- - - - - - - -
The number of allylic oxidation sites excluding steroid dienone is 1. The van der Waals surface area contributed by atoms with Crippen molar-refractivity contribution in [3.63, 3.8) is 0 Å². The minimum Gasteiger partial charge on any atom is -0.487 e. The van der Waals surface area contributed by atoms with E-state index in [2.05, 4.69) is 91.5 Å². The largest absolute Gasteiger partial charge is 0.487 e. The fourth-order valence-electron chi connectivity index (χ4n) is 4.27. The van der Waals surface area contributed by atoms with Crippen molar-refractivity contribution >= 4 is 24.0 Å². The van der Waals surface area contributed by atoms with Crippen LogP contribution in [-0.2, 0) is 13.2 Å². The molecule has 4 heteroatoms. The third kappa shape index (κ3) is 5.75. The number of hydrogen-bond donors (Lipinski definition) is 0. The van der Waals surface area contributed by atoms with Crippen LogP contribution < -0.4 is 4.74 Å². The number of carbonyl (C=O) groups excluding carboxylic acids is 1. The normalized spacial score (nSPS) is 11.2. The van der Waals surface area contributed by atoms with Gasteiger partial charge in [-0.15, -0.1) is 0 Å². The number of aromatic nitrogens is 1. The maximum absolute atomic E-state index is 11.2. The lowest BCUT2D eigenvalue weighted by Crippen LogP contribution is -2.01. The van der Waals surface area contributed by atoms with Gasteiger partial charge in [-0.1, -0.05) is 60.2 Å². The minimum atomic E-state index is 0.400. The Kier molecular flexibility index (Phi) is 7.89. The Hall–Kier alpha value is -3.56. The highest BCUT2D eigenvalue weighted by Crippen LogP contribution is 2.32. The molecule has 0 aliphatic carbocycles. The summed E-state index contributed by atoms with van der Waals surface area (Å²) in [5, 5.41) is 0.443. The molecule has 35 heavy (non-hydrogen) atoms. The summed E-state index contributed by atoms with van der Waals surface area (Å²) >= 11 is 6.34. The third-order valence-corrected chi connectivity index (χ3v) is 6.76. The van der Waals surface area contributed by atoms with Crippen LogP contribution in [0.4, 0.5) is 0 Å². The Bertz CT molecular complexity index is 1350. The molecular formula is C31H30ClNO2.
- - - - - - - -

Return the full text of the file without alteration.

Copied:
The number of allylic oxidation sites excluding steroid dienone is 1. The van der Waals surface area contributed by atoms with Crippen molar-refractivity contribution in [3.63, 3.8) is 0 Å². The minimum Gasteiger partial charge on any atom is -0.487 e. The van der Waals surface area contributed by atoms with E-state index in [2.05, 4.69) is 91.5 Å². The largest absolute Gasteiger partial charge is 0.487 e. The fourth-order valence-electron chi connectivity index (χ4n) is 4.27. The van der Waals surface area contributed by atoms with Crippen molar-refractivity contribution >= 4 is 24.0 Å². The van der Waals surface area contributed by atoms with Crippen LogP contribution in [-0.2, 0) is 13.2 Å². The molecule has 4 heteroatoms. The third kappa shape index (κ3) is 5.75. The number of hydrogen-bond donors (Lipinski definition) is 0. The van der Waals surface area contributed by atoms with Crippen LogP contribution < -0.4 is 4.74 Å². The number of carbonyl (C=O) groups excluding carboxylic acids is 1. The normalized spacial score (nSPS) is 11.2. The van der Waals surface area contributed by atoms with Gasteiger partial charge in [-0.15, -0.1) is 0 Å². The number of aromatic nitrogens is 1. The maximum absolute atomic E-state index is 11.2. The lowest BCUT2D eigenvalue weighted by Crippen LogP contribution is -2.01. The van der Waals surface area contributed by atoms with Gasteiger partial charge in [-0.1, -0.05) is 60.2 Å². The minimum atomic E-state index is 0.400. The Kier molecular flexibility index (Phi) is 7.89. The Hall–Kier alpha value is -3.56. The highest BCUT2D eigenvalue weighted by Crippen LogP contribution is 2.32. The molecule has 0 aliphatic carbocycles. The summed E-state index contributed by atoms with van der Waals surface area (Å²) in [5, 5.41) is 0.443. The molecule has 35 heavy (non-hydrogen) atoms. The summed E-state index contributed by atoms with van der Waals surface area (Å²) >= 11 is 6.34. The third-order valence-corrected chi connectivity index (χ3v) is 6.76. The van der Waals surface area contributed by atoms with Crippen LogP contribution in [0.4, 0.5) is 0 Å². The Bertz CT molecular complexity index is 1350. The molecular formula is C31H30ClNO2.